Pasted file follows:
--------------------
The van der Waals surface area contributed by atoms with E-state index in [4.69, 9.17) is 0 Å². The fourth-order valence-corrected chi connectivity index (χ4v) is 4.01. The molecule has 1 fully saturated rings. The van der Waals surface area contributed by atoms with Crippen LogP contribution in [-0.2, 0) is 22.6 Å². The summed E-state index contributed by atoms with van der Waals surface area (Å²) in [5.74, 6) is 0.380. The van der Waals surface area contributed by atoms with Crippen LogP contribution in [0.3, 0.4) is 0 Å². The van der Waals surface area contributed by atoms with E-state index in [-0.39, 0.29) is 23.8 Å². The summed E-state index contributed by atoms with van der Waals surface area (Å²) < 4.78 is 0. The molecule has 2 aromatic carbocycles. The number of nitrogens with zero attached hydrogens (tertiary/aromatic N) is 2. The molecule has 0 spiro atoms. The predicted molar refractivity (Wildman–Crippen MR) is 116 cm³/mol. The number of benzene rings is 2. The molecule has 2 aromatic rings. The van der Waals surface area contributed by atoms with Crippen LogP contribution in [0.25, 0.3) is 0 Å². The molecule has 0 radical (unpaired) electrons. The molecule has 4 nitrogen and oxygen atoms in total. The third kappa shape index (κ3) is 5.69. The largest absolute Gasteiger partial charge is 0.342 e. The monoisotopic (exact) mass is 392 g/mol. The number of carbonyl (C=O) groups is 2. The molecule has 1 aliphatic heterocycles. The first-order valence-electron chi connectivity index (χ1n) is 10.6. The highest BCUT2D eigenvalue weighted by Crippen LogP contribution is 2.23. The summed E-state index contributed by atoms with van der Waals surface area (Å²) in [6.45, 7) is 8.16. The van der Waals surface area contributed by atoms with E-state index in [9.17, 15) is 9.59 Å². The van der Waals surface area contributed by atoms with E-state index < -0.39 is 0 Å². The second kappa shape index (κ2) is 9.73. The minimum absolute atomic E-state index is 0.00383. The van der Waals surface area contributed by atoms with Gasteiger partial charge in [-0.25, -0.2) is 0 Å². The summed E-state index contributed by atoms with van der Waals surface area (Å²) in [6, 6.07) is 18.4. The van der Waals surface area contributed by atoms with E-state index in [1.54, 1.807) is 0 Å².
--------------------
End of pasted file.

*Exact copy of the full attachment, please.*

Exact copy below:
The van der Waals surface area contributed by atoms with E-state index in [4.69, 9.17) is 0 Å². The fourth-order valence-corrected chi connectivity index (χ4v) is 4.01. The molecule has 1 fully saturated rings. The van der Waals surface area contributed by atoms with Crippen LogP contribution in [-0.2, 0) is 22.6 Å². The summed E-state index contributed by atoms with van der Waals surface area (Å²) in [5.74, 6) is 0.380. The van der Waals surface area contributed by atoms with Crippen LogP contribution in [0.3, 0.4) is 0 Å². The van der Waals surface area contributed by atoms with E-state index in [-0.39, 0.29) is 23.8 Å². The summed E-state index contributed by atoms with van der Waals surface area (Å²) < 4.78 is 0. The molecule has 2 aromatic carbocycles. The number of nitrogens with zero attached hydrogens (tertiary/aromatic N) is 2. The molecule has 0 spiro atoms. The predicted molar refractivity (Wildman–Crippen MR) is 116 cm³/mol. The number of benzene rings is 2. The molecule has 2 aromatic rings. The van der Waals surface area contributed by atoms with Crippen LogP contribution in [0.25, 0.3) is 0 Å². The molecule has 0 radical (unpaired) electrons. The molecule has 4 nitrogen and oxygen atoms in total. The third kappa shape index (κ3) is 5.69. The largest absolute Gasteiger partial charge is 0.342 e. The monoisotopic (exact) mass is 392 g/mol. The number of carbonyl (C=O) groups is 2. The molecule has 1 aliphatic heterocycles. The first-order valence-electron chi connectivity index (χ1n) is 10.6. The highest BCUT2D eigenvalue weighted by Crippen LogP contribution is 2.23. The summed E-state index contributed by atoms with van der Waals surface area (Å²) in [6.45, 7) is 8.16. The van der Waals surface area contributed by atoms with E-state index in [9.17, 15) is 9.59 Å². The van der Waals surface area contributed by atoms with E-state index < -0.39 is 0 Å². The second kappa shape index (κ2) is 9.73. The minimum absolute atomic E-state index is 0.00383. The van der Waals surface area contributed by atoms with Gasteiger partial charge in [-0.25, -0.2) is 0 Å². The summed E-state index contributed by atoms with van der Waals surface area (Å²) in [6, 6.07) is 18.4. The van der Waals surface area contributed by atoms with E-state index in [1.54, 1.807) is 0 Å².